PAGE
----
3 Steps To Fix Scratches In Your Hardwood Floor

Mats or small rugs at doorways and entrances into your home can help preserve the finish on your hardwood floors. However, scratches are inevitable and most minor imperfections are easily removed with a little floor polish and a light buffing. With this being said, what do you do with deeper scratches-- those that penetrate the protective coating and cut into the wood?

You should not just leave them, or just cover them up. They need to be repaired as soon as possible. Scratches in the hardwood floor coating can be removed, but scratches that cut into the wood can fill with dirt, or change in color so drastically they become a permanent eyesore. Here are three simple steps to fix those ugly scratches in your pristine hardwood floor.

3 Steps to Fix a Scratch in Your Hardwood Floor

Again, minor scratches that do not penetrate all the way past the protective coating on your hardwood floor can be removed by lightly puffing the coating, then applying a light layer of protective coating back over the scratch. Scratches that go deeper and mar the actual wood need extra steps to repair properly though.

Step 1: You begin by cleaning the area around the scratch using a hardwood floor cleaner. You only need to clean a few inches outside of the actual scratch, concentrating most of your effort on the scratch itself. Always use a motion that follows the grain of the wood. Never clean, sand, or use steel wool in a cross-grain motion on hardwood floors. All you'll do is make more unsightly scratches.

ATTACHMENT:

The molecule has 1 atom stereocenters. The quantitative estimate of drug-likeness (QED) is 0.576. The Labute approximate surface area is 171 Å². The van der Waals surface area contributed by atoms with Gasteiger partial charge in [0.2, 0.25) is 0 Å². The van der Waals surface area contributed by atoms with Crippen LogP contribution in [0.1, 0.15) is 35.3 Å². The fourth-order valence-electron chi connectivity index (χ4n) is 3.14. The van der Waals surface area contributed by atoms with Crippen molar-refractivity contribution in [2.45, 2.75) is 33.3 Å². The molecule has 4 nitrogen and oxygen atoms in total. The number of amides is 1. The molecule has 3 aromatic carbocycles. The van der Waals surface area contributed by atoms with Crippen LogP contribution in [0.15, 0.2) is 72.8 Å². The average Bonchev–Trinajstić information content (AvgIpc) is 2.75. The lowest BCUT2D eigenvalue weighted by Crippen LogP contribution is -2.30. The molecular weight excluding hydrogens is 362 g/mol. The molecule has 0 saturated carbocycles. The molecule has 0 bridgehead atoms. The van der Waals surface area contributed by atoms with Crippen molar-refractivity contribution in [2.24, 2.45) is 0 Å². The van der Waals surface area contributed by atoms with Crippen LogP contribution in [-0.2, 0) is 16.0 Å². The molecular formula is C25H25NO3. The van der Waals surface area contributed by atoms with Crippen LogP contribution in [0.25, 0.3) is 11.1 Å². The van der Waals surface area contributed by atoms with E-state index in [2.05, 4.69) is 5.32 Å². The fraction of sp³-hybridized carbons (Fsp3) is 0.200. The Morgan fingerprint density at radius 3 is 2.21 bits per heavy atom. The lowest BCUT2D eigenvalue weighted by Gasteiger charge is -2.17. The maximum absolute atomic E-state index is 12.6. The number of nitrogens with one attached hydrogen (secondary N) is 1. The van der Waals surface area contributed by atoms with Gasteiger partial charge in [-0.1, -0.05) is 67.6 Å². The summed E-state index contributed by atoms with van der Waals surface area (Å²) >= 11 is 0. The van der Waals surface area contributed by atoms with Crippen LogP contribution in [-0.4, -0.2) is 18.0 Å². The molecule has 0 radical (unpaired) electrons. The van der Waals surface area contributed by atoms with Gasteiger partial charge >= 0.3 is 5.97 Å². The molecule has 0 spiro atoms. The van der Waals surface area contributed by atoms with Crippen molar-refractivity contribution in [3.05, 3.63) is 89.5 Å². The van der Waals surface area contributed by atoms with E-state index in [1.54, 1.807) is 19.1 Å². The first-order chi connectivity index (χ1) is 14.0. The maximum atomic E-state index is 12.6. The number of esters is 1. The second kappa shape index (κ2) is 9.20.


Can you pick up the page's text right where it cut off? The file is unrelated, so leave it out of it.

Step 2: Using a light grade of steel wool, gently begin to buff the scratch with a steady motion in the same direction of the scratch. Again, never use a motion that cuts across the grain of the wood. Most of the time, you will only need a very small piece of steel wool to accomplish the job.

Buff until the scratch is removed and the area smooth to the touch. You can make sure the scratch blends into the rest of the floor by gently buffing just outside the scratch, using a feathering technique. The objective is to gently blend the scratch into the surrounding wood grain.

Step 3: Next apply a light coat of clear wax using a wax stick or a non-colored paste wax. Fill the area using a smooth back and forth motion. Allow the wax to dry for about a half an hour, then use the same back and forth motion, briskly, to buff out the wax. In a few moments, you'll step back and be unable to find where the scratch was.

These steps will safely fix scratches that haven't gouged too deeply into the wood, or been left unattended, filling with dirt and changing color. Most deep gouges and neglected heavy scratches should be addressed by a hardwood floor installation service. If you keep the minor scratches attended to as they happen, you can avoid a more involved repair job.

For more help on fixing your hardwood floors, schedule an appointment with a company like J  Brothers Flooring

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